Monday, February 11, 2013
Rant #902: Digging Out
Well, we did get hit this weekend, although in my neck of the woods, it really could have been worse.
We got about a foot of snow from the storm they called Nemo.
That isn't too good.
But when you consider that we live about a mile away from Suffolk County, and that county got upwards of two to three feet of snow, well, we have to consider ourselves very, very lucky.
Many employers let their workers out early due to the impending snowstorm on Friday, and mine did too.
It allowed me to go food shopping, and get home when it really wasn't anything more than a major hail/rainstorm.
It was slippery, but that was about it.
The heavy snow came a bit later, and herein lies the problem.
Many employers in Manhattan also let the crews off early that day, but evidently not early enough, especially if you drive into the Big Apple.
If workers got off at 3 p.m., let's say, and it normally takes them at least 90 minutes to drive home, and they live in mid Suffolk County, well, a lot of them were stuck.
And I mean stuck, literally.
The Long Island Expressway, known as the "world's largest parking lot" due to the volume of traffic it supports, and the traffic jams that are the byproduct of this volume, came to a standstill late Friday.
Those coming in from Manhattan--and those who work in Suffolk and were simply trying to get home--found that the LIE was in deep-freeze mode.
Since much of the storm came during the traditional rush hour, thousands of cars were stuck on the road, and I do mean stuck.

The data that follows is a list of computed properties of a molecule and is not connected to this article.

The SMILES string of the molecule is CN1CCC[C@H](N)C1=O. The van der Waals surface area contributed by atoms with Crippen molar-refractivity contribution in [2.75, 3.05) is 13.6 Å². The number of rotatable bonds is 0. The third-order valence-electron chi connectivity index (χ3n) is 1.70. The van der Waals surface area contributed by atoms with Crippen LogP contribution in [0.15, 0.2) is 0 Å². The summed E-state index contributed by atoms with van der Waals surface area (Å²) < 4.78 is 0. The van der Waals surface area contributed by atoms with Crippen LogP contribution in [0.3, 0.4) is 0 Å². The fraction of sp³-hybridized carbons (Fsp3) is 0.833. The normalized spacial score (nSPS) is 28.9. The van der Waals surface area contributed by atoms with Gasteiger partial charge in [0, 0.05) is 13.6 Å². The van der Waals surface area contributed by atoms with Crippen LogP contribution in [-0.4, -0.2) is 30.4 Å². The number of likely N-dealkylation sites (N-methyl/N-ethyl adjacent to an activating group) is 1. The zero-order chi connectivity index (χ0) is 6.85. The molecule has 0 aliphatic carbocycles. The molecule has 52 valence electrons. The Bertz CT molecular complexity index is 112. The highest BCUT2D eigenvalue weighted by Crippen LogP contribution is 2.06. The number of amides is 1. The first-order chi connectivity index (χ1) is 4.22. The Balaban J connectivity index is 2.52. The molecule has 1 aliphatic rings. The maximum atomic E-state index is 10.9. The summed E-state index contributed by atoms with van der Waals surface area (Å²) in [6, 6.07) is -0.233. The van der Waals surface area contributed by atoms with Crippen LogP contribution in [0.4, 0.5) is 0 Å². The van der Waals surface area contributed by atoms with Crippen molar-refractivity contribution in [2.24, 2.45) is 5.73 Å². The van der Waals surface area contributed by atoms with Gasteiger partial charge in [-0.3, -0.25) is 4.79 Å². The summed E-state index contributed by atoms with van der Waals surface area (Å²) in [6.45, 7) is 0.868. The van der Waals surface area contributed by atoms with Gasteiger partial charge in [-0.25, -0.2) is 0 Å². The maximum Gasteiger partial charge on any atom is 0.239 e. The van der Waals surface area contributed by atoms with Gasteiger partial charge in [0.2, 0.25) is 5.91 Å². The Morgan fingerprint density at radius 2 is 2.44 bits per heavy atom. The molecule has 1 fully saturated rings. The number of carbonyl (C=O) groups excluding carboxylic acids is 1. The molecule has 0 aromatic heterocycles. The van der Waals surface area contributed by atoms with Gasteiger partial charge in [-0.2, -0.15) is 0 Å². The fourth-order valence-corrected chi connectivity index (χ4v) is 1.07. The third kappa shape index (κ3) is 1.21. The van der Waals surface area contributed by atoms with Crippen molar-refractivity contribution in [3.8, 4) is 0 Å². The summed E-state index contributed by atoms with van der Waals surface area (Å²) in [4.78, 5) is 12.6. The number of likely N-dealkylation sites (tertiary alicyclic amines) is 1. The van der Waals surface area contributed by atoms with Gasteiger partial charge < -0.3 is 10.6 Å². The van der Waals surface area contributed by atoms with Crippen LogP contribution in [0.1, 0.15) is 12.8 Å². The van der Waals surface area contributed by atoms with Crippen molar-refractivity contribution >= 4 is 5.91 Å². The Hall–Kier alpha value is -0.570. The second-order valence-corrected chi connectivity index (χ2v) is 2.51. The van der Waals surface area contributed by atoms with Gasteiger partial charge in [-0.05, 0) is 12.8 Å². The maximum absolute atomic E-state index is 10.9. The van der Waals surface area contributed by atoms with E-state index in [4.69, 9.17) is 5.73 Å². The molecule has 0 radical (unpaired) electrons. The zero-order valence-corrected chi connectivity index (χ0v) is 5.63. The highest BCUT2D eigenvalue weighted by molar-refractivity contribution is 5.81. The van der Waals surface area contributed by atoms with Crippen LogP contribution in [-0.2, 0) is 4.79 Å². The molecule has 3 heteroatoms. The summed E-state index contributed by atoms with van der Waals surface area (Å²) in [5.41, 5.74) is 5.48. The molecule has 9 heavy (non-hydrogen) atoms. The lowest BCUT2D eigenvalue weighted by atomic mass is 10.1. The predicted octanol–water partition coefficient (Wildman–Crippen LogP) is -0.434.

The snow was so bad from exit 57--where my wife lived when we started dating--to exit 73 that people literally abandoned their cars right smack dab in the middle of the highway.
Some people stayed in their cars the entire, frigid night, with no means of support coming anytime soon.
And this made cleanup the next day near impossible.
The LIE was closed down in that expanse of exits, and since so many cars littered the road, cleanup was nearly impossible unless cars were moved--and they were, by heavy construction trucks, if even these vehicles could get through.
They were literally picked up and placed somewhere else so the plows could get through.
Also, since this was the major story of that day, not much was said about other services that the storm hit.
After Hurricane Sandy, people became more aware of losing phone, electricity and other utilities during the storm, and this happened this time too.
Gas was in very, very short supply.
Once again, lines formed at gas stations, but this time it was earlier in the week as we were warned about the impending storm.
I was able to get gas on Friday as I was coming home from food shopping, but dozens of stations ran out of gas. My wife was not able to get gas until Sunday.
Also, thousands lost power, and many thousands of others lost phone service.
Yes, this was a mess this weekend, but things are supposed to get better--kind of.
It is supposed to be pretty warm today--in the 40s--and that, mixed with another milder storm we are supposed to get, bringing a wintery mix of more snow and rain, will hopefully wash a lot of this away.
This has been a lousy winter up to this point for the Northeast, and we are only like half done with it, still having to go through the rest of February, the entirety of March, and into the middle of April until we are in the clear.
Last year, we literally got away with it, as we hardly had any snow.
This year has been a horror, and by the way, thousands of people in our area are still suffering from the aftermath of Hurricane Sandy, still with homes teetering on extinction ... and then this comes and hits us.
Things have got to get better, and I sure hope they will.
But once again, your intrepid reporter basically escaped the brunt of this mess, and for that, all I can say to Mother Nature is the following:
Thank you, thank you very much.
Posted by Larry at 2:39 AM